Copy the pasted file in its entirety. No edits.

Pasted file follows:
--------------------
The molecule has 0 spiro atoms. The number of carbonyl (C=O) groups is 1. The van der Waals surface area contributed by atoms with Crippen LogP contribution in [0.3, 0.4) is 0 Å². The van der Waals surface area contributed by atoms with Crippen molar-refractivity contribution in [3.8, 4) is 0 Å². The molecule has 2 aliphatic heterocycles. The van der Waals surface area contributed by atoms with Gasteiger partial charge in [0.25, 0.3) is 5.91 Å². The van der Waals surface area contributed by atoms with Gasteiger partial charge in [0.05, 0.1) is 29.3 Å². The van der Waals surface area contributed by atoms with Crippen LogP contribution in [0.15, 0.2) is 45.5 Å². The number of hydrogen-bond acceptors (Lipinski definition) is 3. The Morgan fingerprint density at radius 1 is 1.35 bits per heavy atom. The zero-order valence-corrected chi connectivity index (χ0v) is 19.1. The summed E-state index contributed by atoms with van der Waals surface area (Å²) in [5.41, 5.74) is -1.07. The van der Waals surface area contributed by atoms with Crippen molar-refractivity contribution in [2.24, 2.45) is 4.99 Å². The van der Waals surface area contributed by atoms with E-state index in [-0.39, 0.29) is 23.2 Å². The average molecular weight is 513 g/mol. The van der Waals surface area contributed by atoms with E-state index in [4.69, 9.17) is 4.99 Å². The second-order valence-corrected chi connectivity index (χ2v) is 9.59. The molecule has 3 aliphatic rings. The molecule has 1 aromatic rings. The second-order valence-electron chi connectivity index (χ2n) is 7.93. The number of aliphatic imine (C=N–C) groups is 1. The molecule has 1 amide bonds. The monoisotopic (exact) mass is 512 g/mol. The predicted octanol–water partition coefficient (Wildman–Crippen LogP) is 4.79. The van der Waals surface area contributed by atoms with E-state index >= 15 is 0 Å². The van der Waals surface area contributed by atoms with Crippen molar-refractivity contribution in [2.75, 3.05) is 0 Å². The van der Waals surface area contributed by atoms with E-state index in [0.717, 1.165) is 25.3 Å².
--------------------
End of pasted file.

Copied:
The molecule has 0 spiro atoms. The number of carbonyl (C=O) groups is 1. The van der Waals surface area contributed by atoms with Crippen LogP contribution in [0.3, 0.4) is 0 Å². The van der Waals surface area contributed by atoms with Crippen molar-refractivity contribution in [3.8, 4) is 0 Å². The molecule has 2 aliphatic heterocycles. The van der Waals surface area contributed by atoms with Gasteiger partial charge in [0.25, 0.3) is 5.91 Å². The van der Waals surface area contributed by atoms with Gasteiger partial charge in [0.05, 0.1) is 29.3 Å². The van der Waals surface area contributed by atoms with Crippen LogP contribution in [0.15, 0.2) is 45.5 Å². The number of hydrogen-bond acceptors (Lipinski definition) is 3. The Morgan fingerprint density at radius 1 is 1.35 bits per heavy atom. The zero-order valence-corrected chi connectivity index (χ0v) is 19.1. The summed E-state index contributed by atoms with van der Waals surface area (Å²) in [5.41, 5.74) is -1.07. The van der Waals surface area contributed by atoms with Crippen molar-refractivity contribution in [2.24, 2.45) is 4.99 Å². The van der Waals surface area contributed by atoms with E-state index in [-0.39, 0.29) is 23.2 Å². The average molecular weight is 513 g/mol. The van der Waals surface area contributed by atoms with E-state index in [4.69, 9.17) is 4.99 Å². The second-order valence-corrected chi connectivity index (χ2v) is 9.59. The molecule has 3 aliphatic rings. The molecule has 1 aromatic rings. The second-order valence-electron chi connectivity index (χ2n) is 7.93. The number of aliphatic imine (C=N–C) groups is 1. The molecule has 1 amide bonds. The monoisotopic (exact) mass is 512 g/mol. The predicted octanol–water partition coefficient (Wildman–Crippen LogP) is 4.79. The van der Waals surface area contributed by atoms with E-state index >= 15 is 0 Å². The van der Waals surface area contributed by atoms with Crippen molar-refractivity contribution in [2.75, 3.05) is 0 Å². The van der Waals surface area contributed by atoms with E-state index in [0.717, 1.165) is 25.3 Å².